Lead: After nearly two decades of religious experimentation under the puritans, gradually, fitfully after 1660 the English began to loosen up. One giant step was that entertainment-deprived England reopened its theaters. This gave the big break to Eleanor Gwyn.

Intro.: A Moment in Time with Dan Roberts.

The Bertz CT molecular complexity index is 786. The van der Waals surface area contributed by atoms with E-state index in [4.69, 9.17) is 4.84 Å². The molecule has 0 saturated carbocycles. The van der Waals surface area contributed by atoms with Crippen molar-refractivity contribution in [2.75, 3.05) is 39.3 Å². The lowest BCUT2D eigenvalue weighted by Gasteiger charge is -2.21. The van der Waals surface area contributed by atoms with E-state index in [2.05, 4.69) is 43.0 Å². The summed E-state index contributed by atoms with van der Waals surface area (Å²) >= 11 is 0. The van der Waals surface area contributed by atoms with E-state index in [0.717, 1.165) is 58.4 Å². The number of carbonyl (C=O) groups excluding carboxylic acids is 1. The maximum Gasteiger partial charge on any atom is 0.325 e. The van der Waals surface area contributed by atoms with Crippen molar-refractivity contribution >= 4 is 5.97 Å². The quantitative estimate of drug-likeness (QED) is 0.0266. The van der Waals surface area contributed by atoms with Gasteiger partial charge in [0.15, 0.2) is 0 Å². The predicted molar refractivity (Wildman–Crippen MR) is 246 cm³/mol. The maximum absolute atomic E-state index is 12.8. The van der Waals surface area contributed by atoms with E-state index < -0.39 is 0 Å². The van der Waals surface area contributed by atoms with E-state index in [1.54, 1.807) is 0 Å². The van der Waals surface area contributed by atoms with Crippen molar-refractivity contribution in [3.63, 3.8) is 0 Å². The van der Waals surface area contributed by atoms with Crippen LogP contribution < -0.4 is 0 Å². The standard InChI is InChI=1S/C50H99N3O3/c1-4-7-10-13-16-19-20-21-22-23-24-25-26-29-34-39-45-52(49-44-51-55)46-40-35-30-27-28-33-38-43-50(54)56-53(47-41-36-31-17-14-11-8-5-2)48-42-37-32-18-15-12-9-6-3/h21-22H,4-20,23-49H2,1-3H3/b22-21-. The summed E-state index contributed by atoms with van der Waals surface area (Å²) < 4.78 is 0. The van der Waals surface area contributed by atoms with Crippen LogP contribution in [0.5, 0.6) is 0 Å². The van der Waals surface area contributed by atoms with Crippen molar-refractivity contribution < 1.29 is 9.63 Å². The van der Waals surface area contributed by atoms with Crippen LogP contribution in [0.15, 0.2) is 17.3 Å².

Content: Cultural revival was the order of the day in the years following the restoration of King Charles II in 1660. Banished were the puritans and their attempt to rigidly enforce social behavior. Games could be played again on the Sabbath and the English could once again indulge in their love of the theater. Closed for twenty-three years, the theaters reopened with a splash -- elaborate costumes, intricate sets and for the first time, female performers. On April 8, 1663 the lights went up in Drury Lane at the King's Theatre. It would soon witness the emergence of one of England's favorites, Nelly Gywn.

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